The year 2022 was filled with political drama: sudden changes in power, theatrical campaigns, and stunning election results. In the end, Brand Modi seemed strong, the Aam Admi Party (AAP) had gained strength and the Congress, by contrast, had lost ground.
The Bharatiya Janata Party (BJP) easily overcame opposition to the charges in the eighth year of the National Democratic Alliance (NDA) government, despite the social and economic consequences of the Covid-19 pandemic. He retained five of the six states he had held earlier in the year, with convincing majorities.
Yogi Adityanath emerged as the BJP’s new hero figure, writing history by becoming the first chief minister of Uttar Pradesh in four decades to lead his party to a majority. He was a feat dwarfed only by the BJP’s seventh consecutive victory in Gujarat, with a record vote share of 52.5 per cent.
The ruling NDA made another claim to history by anointing Droupadi Murmu as India’s president, making her the first member of a tribal community to hold the nation’s highest office. Her victory was a foregone conclusion, particularly as most of Shiv Sena’s MLAs had moved to the NDA a few weeks earlier, bringing down the Maha Vikas Agadhi (MVA) government of Maharashtra.
The NDA won Maharashtra only to lose Bihar. Fearful of being ousted, Chief Minister Nitish Kumar left the NDA once again to form a government with the support of the Rashtriya Janata Dal (RJD). Bihar’s politics were scaled back in 2015, with the difference that the mahagathbandhan was now up against a stronger BJP.
Arvind Kejriwal’s star rose inexorably in 2022, establishing the Aam Aadmi Party as a player on the national stage. Without a single seat in the Lok Sabha, it managed to shed the ‘Dilli ki party’ tag and end the year as a national party by securing a vote share of more than six percent in four states.
After rising to power in Punjab by crushing the big old party, he spent the year nibbling away at Congress’s vote share in state and local elections. Despite losing its only Lok Sabha seat (vacated by Chief Minister Bhagwant Mann) to Shiromani Akali Dal (A) and being unable to open its account in Uttarakhand and Himachal Pradesh, AAP emerged as a long-term threat to Congress. .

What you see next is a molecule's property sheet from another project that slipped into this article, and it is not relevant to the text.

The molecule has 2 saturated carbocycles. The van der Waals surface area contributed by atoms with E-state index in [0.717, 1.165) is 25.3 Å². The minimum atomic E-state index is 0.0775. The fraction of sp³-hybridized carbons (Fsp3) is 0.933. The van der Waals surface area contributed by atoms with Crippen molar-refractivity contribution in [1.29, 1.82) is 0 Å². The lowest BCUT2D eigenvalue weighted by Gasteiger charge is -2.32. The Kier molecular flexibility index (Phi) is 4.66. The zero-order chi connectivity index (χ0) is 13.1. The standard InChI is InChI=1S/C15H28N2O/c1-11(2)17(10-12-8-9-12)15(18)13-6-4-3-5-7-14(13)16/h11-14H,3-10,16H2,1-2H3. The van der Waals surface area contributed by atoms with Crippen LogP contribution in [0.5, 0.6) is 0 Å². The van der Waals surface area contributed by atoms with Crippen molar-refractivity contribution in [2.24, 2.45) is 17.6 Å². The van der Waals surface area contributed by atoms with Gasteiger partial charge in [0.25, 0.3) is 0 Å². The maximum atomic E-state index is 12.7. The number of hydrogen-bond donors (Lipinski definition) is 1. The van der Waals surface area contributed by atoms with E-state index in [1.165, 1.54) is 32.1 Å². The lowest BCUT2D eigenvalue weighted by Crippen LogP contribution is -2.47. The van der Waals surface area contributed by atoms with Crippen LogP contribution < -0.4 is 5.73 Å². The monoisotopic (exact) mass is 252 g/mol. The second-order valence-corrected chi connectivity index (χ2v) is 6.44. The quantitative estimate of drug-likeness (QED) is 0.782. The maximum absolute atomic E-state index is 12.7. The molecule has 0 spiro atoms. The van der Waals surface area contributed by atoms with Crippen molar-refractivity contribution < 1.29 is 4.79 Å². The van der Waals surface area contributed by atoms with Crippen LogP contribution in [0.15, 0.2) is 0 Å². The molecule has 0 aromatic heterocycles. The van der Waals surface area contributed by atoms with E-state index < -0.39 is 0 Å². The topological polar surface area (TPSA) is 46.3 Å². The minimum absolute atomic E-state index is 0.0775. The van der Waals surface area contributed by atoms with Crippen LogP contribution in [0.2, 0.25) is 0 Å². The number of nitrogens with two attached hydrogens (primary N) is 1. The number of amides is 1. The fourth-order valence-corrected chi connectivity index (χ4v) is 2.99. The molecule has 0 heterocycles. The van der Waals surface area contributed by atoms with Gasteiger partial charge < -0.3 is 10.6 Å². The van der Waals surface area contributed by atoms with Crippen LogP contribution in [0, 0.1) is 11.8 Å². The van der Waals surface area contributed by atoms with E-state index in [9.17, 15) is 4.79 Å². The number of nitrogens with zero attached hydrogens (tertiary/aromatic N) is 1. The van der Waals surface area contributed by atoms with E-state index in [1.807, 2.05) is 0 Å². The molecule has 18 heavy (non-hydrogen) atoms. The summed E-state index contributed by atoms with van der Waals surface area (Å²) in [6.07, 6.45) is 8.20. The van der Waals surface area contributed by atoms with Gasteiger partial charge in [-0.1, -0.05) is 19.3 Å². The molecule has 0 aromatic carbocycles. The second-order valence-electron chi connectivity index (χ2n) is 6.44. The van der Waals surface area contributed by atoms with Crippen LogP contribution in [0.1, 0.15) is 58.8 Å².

In Gujarat, he got 12.92 percent of the vote at the expense of Congress. Likewise, in Delhi she won the municipal elections by eating up the percentage of votes of the Congress. In Goa, she managed only two MLAs, but with the mass defection of Congress MLAs to the BJP, she found herself in a position to fill the Opposition’s space.
Congress looked clearly anemic by the end of the year, having suffered a net loss of over a hundred assembly seats. Massive infighting in Punjab and Uttarakhand and mass defections in Goa had ruined their chances from the start. He was decimated in Manipur and his heavy losses in Gujarat dwarfed his only victory in Himachal Pradesh.
In the first half of the year, the party seemed more concerned with the dynamics of its presidential elections than with the legislative polls. Frustrated by the state of affairs, Congress stalwart Ghulam Nabi Azad resigned from the party ahead of the election. Mallikarjun Kharge, 80, took the reins with the blessing of the Gandhi family, after winning a one-sided contest against Lok Sabha MP Shashi Tharoor.
Thereafter, the Congress turned its attention to ensuring the success of Rahul Gandhi’s Bharat Jodo Yatra, a five-month march aimed at bringing the major party in touch with citizens across the country. Meanwhile, the party went down without a fight in Gujarat, winning less than 10 percent of the assembly seats. Likewise, in the Delhi municipal polls, its share of seats was less than four per cent.
Priyanka Gandhi Vadra lost her luster when Congress was reduced to rubble in UP despite her high-voltage campaign. He regained some equity after the Congress victory in Himachal Pradesh, where he had campaigned for the party.
Rahul Gandhi forged a new path and a new ‘man of the people’ image for himself, walking all the way from Kanyakumari to Delhi. Theater abounded, with Gandhi stopping at places of worship along the way and taking every opportunity to attack the BJP’s ‘divisive’ politics. Entering the capital on Christmas Eve with a hundred-day beard, he was met with an enthusiastic reception. The Yatra will make its way through UP, Punjab and Jammu & Kashmir in the new year.
The stage is set for the 2023 assembly elections in Karnataka, the northeast, Chhattisgarh, Madhya Pradesh, Rajasthan and Telangana. While the Congress hopes to boost the Yatra in votes in upcoming polls (where AAP is not a factor), the BJP will once again trust Prime Minister Narendra Modi. And at the moment, it is BJP advantage.
Bhavdeep Kang is a freelance writer and author of ‘Gurus: Stories of India’s Leading Babas’ and ‘Just Transferred: The Untold Story of Ashok Khemka’. A journalist since 1986, he has written extensively on national politics. The opinions expressed are personal.
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